Some 400 Travellers at Dale Farm were preparing to resist eviction from their homes as Socialist Worker went to press.
Travellers have lived at the site in Basildon, Essex, for ten years. The site is the biggest in Britain. And the Travellers own the land.
But Basildon council, led by Tory Tony Ball, wants to force them out—despite the fact that many have nowhere to go.
Breda has lived at Dale Farm for ten years. She told Socialist Worker, “The council should have a bit of compassion for the sick people and children.
“I heard an MP saying that if we were a supermarket or some business we’d be left here.”
The council aimed to begin an eviction last month. A series of legal challenges forced them to delay.
But Travellers lost an application to appeal against a judicial ruling that the eviction could go ahead on Monday of this week.
And now the callous council is refusing to tell them when an eviction will begin.
Mary, another Traveller, said the stress was too much to bear. “I don’t know how rough the bailiffs will be or what damage they will do,” she told Socialist Worker.
“If they evict us we could end up scattered all over the world.”
Margaret added, “I’m worried they’ll break my home up and leave me homeless. But we’re going to try our best to stop it.”
The council claims it is throwing Travellers off their land because the land is greenbelt. But it was a scrapyard when they bought it.
As Breda put it, “This was not a beautiful green field with babbling brooks. It was full of scrap, rubble and medical waste.”
Danny, another Traveller, added, “The council is giving the wrong image. And they’re the ones building houses on green fields.”
Their arguments about “restoring” greenbelt have fallen apart.
Judicial rulings mean the council can’t carry out a full clearance of the site in any case. Some homes and buildings will remain, as will walls, gates and fences.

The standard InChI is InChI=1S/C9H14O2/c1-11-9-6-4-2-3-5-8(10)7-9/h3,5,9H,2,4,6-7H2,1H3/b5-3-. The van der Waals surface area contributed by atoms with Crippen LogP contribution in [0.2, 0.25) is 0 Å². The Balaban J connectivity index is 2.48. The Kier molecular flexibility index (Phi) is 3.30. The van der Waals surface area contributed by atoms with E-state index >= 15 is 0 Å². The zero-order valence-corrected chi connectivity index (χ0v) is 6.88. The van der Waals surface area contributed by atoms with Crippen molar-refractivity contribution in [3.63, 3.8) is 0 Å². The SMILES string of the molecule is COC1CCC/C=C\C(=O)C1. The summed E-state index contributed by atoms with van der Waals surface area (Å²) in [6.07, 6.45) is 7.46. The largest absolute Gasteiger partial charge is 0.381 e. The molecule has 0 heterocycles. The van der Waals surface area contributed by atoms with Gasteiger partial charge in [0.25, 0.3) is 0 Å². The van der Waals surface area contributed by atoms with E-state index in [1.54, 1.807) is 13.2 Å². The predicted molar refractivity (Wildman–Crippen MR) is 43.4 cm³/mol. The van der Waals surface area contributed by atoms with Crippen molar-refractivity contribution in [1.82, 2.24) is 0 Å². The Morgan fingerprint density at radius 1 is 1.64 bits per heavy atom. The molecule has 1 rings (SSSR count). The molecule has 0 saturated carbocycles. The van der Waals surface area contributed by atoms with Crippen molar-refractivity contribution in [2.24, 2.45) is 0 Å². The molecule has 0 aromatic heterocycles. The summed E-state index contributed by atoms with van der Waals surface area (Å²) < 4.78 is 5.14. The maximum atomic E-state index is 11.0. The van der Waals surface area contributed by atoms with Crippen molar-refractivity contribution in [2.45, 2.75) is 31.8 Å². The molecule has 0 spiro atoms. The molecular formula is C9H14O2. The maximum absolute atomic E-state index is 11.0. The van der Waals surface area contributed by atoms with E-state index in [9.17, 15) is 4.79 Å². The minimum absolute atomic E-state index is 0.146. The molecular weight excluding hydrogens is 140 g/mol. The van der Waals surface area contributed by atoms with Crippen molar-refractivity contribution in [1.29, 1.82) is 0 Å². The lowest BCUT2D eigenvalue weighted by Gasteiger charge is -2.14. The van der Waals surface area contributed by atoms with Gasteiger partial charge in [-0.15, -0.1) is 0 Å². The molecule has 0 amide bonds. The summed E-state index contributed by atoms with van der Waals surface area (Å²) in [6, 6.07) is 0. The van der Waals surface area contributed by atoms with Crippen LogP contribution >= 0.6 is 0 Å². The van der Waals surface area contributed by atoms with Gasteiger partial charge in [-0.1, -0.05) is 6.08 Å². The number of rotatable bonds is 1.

But an eviction still threatens Travellers’ lives. Many have serious health problems that require regular medical checks and constant care.
Now they face life on the road—being constantly moved on by police, with no regular doctor or basic facilities.
Around 100 children live at Dale Farm. An eviction would wreck their education.
Danny has lived at Dale Farm for ten years. He told Socialist Worker, “I grew up on the road. I can’t read or write. Children here go to school. How can they go to school if we’re on the road?”
Dale Farm Travellers have won widespread support—from unions, campaign organisations such as Unite Against Fascism, MPs and ordinary people.
They have even won backing from the United Nations, which says an eviction could breach their human rights.
Supporters set up Camp Constant at Dale Farm at the end of August. They urgently need people to come to the camp to show solidarity with Travellers and defend their homes.
Charlie, a supporter, told Socialist Worker, “I’m not especially political but I grew up next to a Travelling site.
“Traveller kids were my friends and there were never any problems.
“Some people say Travellers can’t ignore the law. But I don’t think you can abide by the law when the law is so unfair.”
An eviction at Dale Farm would set a terrible precedent. It would give a green light to councils everywhere to go on the offensive against Travellers.
That’s why it is so important that Dale Farm Travellers are helped to resist.
As Kathleen, a Traveller, put it, “We will never give up the land. We need this to be a stand for our civil rights—and we need people to come and help us.”
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